Call Center Analytics: Types, KPIs & Metrics (Complete Guide 2024)

March 26, 2024 15 min read

Joe Manna

Joe Manna

The Guide to Call Center Analytics - Metrics, Best Practices, and Analytics Software

Sick of flying blind in your call center? Call center analytics finally shed light on the call metrics that matter.

By capturing customer interactions, you can better improve operations and wow callers. We’re talking faster resolution times, happier customers, and growing revenue.

This guide has you covered. We’ll explore the critical call center data to track, how to pick the right software, and most importantly — how to act on data and insights to stand out from the competition.

Ready to turn your contact center into a competitive advantage? Let’s get started.

What Is Call Center Analytics?

Call center analytics refers to the collection, measurement, and analysis of key performance indicators (KPIs) and metrics within a contact center to optimize operations. Common KPIs tracked include average handle time (AHT), call volume, customer satisfaction scores, and average hold time.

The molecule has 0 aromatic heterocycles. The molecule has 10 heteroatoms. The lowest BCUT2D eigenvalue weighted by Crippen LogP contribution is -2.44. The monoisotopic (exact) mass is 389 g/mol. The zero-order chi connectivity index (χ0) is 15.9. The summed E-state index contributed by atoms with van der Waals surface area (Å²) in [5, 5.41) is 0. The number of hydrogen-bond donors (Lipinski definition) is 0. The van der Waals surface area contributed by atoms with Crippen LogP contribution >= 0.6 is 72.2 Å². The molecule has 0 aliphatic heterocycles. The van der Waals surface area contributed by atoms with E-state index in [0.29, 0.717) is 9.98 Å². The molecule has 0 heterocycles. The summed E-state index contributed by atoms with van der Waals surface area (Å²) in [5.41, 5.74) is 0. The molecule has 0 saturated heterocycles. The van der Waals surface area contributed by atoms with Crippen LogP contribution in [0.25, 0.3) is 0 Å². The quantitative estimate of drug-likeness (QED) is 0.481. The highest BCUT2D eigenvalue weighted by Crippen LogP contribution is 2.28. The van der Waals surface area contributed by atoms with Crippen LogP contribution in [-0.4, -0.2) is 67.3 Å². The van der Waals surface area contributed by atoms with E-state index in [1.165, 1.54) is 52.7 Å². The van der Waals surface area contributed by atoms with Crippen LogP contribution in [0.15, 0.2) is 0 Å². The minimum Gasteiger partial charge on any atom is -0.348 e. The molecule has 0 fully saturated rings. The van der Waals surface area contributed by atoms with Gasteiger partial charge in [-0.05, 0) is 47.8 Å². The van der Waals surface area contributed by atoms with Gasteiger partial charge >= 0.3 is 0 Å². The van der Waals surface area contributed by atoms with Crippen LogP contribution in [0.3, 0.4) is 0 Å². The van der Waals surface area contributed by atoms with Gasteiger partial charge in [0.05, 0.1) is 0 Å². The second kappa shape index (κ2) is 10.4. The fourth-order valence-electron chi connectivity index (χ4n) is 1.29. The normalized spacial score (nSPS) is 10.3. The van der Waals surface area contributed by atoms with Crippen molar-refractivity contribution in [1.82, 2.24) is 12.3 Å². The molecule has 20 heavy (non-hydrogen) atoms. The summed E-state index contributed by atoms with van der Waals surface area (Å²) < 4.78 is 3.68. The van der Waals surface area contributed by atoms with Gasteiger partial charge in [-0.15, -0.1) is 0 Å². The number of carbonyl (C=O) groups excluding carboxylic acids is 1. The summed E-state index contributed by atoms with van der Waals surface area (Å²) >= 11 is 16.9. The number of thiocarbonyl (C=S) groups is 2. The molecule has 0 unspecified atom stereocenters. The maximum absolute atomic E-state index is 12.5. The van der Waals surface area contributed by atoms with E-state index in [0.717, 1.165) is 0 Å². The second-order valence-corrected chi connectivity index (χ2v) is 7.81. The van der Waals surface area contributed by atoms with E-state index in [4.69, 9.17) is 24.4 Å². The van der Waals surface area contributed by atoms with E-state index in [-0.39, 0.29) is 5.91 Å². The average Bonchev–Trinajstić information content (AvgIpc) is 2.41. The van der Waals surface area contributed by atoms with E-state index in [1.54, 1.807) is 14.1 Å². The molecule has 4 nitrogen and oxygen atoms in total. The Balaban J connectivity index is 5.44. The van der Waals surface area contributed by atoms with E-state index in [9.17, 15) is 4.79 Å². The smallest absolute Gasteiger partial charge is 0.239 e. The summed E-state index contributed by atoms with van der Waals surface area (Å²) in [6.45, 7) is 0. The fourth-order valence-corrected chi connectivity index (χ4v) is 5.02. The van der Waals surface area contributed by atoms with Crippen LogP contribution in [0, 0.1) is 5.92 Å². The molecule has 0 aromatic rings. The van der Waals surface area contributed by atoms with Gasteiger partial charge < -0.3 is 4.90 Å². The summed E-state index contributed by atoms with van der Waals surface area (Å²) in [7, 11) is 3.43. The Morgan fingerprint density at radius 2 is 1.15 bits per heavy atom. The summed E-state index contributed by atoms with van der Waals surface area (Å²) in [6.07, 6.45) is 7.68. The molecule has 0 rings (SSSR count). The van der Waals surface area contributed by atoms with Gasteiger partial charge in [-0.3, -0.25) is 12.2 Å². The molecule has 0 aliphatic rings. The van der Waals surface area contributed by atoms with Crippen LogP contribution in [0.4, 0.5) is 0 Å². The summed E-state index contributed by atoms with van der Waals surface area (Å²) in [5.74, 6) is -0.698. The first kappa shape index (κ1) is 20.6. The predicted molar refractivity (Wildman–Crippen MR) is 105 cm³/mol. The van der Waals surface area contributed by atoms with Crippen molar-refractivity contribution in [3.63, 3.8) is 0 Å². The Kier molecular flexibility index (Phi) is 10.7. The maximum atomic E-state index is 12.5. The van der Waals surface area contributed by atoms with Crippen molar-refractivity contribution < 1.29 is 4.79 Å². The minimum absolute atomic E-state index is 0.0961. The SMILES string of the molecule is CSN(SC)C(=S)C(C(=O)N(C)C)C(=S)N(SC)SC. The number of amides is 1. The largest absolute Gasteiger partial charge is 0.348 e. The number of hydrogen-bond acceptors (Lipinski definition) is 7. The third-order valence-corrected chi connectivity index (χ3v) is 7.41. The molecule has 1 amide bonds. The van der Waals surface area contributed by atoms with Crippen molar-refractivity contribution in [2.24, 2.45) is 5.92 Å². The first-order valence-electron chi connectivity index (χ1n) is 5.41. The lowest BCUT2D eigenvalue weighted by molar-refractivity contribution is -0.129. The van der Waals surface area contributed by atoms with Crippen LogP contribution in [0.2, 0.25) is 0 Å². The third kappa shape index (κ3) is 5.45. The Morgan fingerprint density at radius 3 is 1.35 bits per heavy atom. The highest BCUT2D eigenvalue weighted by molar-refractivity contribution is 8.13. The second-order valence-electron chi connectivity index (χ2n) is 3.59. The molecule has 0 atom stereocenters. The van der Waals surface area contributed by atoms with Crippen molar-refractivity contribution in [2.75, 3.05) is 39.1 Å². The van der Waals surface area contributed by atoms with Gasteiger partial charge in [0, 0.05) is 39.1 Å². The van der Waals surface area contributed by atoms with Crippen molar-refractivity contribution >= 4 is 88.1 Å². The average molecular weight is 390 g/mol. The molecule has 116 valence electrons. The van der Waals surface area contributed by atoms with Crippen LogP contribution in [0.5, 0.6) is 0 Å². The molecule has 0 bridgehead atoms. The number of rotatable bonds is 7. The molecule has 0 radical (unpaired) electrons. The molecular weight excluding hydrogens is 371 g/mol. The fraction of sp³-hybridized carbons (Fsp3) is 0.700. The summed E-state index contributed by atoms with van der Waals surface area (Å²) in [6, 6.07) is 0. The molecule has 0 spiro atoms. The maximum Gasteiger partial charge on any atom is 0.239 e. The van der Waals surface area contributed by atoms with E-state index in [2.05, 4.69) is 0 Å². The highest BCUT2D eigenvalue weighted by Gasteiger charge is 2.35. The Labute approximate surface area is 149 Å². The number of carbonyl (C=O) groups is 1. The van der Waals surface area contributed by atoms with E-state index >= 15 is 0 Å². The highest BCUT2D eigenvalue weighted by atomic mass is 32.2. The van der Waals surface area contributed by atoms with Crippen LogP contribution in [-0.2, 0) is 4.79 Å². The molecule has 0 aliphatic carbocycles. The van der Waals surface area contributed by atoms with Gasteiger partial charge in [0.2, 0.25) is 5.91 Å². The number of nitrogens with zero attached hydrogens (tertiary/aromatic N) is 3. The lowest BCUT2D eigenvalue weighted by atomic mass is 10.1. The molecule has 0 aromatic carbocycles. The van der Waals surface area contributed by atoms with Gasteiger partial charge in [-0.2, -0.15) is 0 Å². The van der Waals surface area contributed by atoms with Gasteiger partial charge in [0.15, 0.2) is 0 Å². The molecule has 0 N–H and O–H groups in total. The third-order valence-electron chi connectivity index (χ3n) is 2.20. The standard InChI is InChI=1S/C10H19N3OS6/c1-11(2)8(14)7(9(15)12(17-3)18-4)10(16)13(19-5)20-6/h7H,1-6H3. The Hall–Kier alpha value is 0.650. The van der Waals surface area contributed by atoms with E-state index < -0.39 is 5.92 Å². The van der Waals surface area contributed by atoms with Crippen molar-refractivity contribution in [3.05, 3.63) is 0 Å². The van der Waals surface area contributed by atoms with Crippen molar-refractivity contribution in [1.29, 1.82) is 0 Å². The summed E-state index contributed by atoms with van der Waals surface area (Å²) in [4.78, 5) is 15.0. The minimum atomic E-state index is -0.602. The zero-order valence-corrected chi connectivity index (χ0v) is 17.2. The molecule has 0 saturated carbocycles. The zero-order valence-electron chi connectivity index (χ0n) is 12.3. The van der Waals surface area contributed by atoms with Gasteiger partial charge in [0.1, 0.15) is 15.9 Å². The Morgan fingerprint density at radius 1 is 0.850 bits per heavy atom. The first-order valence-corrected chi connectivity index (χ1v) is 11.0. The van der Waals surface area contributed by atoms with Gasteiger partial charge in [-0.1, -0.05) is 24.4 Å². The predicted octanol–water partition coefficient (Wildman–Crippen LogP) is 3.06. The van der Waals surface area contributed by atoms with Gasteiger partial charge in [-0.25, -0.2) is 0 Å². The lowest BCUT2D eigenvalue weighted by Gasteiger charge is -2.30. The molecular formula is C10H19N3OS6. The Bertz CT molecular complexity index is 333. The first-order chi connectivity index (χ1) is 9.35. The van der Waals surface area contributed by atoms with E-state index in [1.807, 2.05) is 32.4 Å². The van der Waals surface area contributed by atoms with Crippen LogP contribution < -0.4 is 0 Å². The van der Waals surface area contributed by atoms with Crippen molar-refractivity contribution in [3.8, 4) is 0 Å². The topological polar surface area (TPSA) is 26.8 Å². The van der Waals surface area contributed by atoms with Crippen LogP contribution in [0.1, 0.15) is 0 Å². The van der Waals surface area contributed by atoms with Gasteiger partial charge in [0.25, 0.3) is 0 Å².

However, call center analytics goes beyond surface-level metrics to provide insights into the customer experience and agent performance.

Using analytics tools and data, contact centers can identify opportunities to improve efficiency, boost revenue, and enhance customer relationships.

Modern contact centers are taking an omnichannel approach, supporting customer interactions across multiple channels like phone, email, live chat, and social media.

Omnichannel contact centers provide a comprehensive view of the customer journey across these digital and voice channels. This enables companies to connect data points to optimize routing, staffing, and the handoff between channels.

5 Types of Call Center Analytics